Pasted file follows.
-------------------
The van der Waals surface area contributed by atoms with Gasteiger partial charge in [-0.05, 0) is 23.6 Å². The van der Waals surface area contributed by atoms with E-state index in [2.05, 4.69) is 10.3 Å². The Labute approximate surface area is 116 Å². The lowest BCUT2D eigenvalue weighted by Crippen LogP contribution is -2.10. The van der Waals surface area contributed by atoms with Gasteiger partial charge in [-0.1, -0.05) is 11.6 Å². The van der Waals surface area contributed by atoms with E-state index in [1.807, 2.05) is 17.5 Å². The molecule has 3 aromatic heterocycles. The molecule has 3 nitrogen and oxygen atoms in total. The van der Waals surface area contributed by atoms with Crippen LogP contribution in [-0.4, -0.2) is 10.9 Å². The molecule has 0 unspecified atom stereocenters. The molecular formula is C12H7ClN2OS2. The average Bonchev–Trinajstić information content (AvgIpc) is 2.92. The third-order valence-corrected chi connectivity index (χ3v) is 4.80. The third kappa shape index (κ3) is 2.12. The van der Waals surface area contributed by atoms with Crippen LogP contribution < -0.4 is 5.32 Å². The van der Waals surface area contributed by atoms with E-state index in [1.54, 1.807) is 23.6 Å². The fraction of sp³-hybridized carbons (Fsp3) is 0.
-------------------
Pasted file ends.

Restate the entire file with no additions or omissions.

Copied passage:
The van der Waals surface area contributed by atoms with Gasteiger partial charge in [-0.05, 0) is 23.6 Å². The van der Waals surface area contributed by atoms with E-state index in [2.05, 4.69) is 10.3 Å². The Labute approximate surface area is 116 Å². The lowest BCUT2D eigenvalue weighted by Crippen LogP contribution is -2.10. The van der Waals surface area contributed by atoms with Gasteiger partial charge in [-0.1, -0.05) is 11.6 Å². The van der Waals surface area contributed by atoms with E-state index in [1.807, 2.05) is 17.5 Å². The molecule has 3 aromatic heterocycles. The molecule has 3 nitrogen and oxygen atoms in total. The van der Waals surface area contributed by atoms with Crippen LogP contribution in [-0.4, -0.2) is 10.9 Å². The molecule has 0 unspecified atom stereocenters. The molecular formula is C12H7ClN2OS2. The average Bonchev–Trinajstić information content (AvgIpc) is 2.92. The third-order valence-corrected chi connectivity index (χ3v) is 4.80. The third kappa shape index (κ3) is 2.12. The van der Waals surface area contributed by atoms with Crippen LogP contribution < -0.4 is 5.32 Å². The van der Waals surface area contributed by atoms with E-state index in [1.54, 1.807) is 23.6 Å². The fraction of sp³-hybridized carbons (Fsp3) is 0.